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This was a challenge to the traditional view, which saw the history of Earth as static, He assumed that Earth had formed as a completely molten object, and determined the amount of time it would take for the near-surface to cool to its present temperature.His calculations did not account for heat produced via radioactive decay (a process then unknown to science) or, more significantly, convection inside the Earth, which allows more heat to escape from the interior to warm rocks near the surface.Kelvin stuck by his estimate of 100 million years, and later reduced it to about 20 million years.The discovery of radioactivity introduced another factor in the calculation.
Kelvin calculated the age of the Earth by using thermal gradients, and he arrived at an estimate of about 100 million years.Because the exact amount of time this accretion process took is not yet known, and the predictions from different accretion models range from a few million up to about 100 million years, the exact age of Earth is difficult to determine.It is also difficult to determine the exact age of the oldest rocks on Earth, exposed at the surface, as they are aggregates of minerals of possibly different ages.In 1895 John Perry challenged Kelvin's figure on the basis of his assumptions on conductivity, and Oliver Heaviside entered the dialogue, considering it "a vehicle to display the ability of his operator method to solve problems of astonishing complexity." Other scientists backed up Thomson's figures. Darwin, proposed that Earth and Moon had broken apart in their early days when they were both molten.He calculated the amount of time it would have taken for tidal friction to give Earth its current 24-hour day.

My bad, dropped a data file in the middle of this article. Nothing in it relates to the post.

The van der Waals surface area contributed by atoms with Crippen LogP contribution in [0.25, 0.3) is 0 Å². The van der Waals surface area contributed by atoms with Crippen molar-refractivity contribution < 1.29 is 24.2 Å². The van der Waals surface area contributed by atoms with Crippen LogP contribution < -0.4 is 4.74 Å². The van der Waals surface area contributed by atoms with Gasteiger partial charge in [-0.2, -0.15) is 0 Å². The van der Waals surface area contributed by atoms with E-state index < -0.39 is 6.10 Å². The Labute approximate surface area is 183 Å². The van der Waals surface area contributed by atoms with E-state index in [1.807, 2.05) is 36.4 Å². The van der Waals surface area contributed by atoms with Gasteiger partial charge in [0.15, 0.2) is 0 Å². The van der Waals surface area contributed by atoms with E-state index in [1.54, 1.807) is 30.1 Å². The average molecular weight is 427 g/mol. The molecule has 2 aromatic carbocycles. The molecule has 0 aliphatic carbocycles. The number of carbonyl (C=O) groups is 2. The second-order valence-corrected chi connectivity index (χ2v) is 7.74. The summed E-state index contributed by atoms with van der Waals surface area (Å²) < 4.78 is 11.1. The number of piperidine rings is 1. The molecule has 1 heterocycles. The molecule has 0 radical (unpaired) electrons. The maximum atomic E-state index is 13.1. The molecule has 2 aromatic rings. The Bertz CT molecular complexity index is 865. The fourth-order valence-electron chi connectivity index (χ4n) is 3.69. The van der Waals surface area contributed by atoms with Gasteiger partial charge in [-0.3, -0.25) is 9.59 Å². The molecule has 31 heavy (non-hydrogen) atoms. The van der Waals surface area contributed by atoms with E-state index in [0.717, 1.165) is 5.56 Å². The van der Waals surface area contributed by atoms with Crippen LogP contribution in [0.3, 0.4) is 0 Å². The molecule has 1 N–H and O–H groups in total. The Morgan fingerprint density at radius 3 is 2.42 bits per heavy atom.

The physicist Hermann von Helmholtz (in 1856) and astronomer Simon Newcomb (in 1892) contributed their own calculations of 22 and 18 million years respectively to the debate: they independently calculated the amount of time it would take for the Sun to condense down to its current diameter and brightness from the nebula of gas and dust from which it was born.